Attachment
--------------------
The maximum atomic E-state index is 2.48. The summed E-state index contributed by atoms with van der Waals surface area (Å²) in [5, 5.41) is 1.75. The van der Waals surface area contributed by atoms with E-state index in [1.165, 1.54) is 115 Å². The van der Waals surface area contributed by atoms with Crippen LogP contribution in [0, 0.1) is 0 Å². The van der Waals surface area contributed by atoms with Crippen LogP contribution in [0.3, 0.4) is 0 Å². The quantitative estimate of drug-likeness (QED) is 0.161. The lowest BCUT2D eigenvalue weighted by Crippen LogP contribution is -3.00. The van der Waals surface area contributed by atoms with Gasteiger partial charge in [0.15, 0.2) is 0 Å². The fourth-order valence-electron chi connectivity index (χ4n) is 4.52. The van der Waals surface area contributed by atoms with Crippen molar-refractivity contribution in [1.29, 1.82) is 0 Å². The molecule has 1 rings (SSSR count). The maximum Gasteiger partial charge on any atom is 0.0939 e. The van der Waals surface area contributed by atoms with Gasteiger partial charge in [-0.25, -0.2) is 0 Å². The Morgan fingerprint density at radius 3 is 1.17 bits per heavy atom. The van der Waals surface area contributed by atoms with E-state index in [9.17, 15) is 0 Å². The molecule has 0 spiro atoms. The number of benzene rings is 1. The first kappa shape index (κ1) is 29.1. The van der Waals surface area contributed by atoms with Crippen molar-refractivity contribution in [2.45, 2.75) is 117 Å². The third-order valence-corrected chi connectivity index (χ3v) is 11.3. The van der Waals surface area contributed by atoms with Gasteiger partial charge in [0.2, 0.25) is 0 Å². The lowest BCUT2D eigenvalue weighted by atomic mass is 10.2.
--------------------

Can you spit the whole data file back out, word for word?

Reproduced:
The maximum atomic E-state index is 2.48. The summed E-state index contributed by atoms with van der Waals surface area (Å²) in [5, 5.41) is 1.75. The van der Waals surface area contributed by atoms with E-state index in [1.165, 1.54) is 115 Å². The van der Waals surface area contributed by atoms with Crippen LogP contribution in [0, 0.1) is 0 Å². The van der Waals surface area contributed by atoms with Crippen LogP contribution in [0.3, 0.4) is 0 Å². The quantitative estimate of drug-likeness (QED) is 0.161. The lowest BCUT2D eigenvalue weighted by Crippen LogP contribution is -3.00. The van der Waals surface area contributed by atoms with Gasteiger partial charge in [0.15, 0.2) is 0 Å². The fourth-order valence-electron chi connectivity index (χ4n) is 4.52. The van der Waals surface area contributed by atoms with Crippen molar-refractivity contribution in [1.29, 1.82) is 0 Å². The molecule has 1 rings (SSSR count). The maximum Gasteiger partial charge on any atom is 0.0939 e. The van der Waals surface area contributed by atoms with Gasteiger partial charge in [-0.25, -0.2) is 0 Å². The Morgan fingerprint density at radius 3 is 1.17 bits per heavy atom. The van der Waals surface area contributed by atoms with E-state index in [9.17, 15) is 0 Å². The molecule has 0 spiro atoms. The number of benzene rings is 1. The first kappa shape index (κ1) is 29.1. The van der Waals surface area contributed by atoms with Crippen molar-refractivity contribution in [2.45, 2.75) is 117 Å². The third-order valence-corrected chi connectivity index (χ3v) is 11.3. The van der Waals surface area contributed by atoms with Gasteiger partial charge in [0.2, 0.25) is 0 Å². The lowest BCUT2D eigenvalue weighted by atomic mass is 10.2.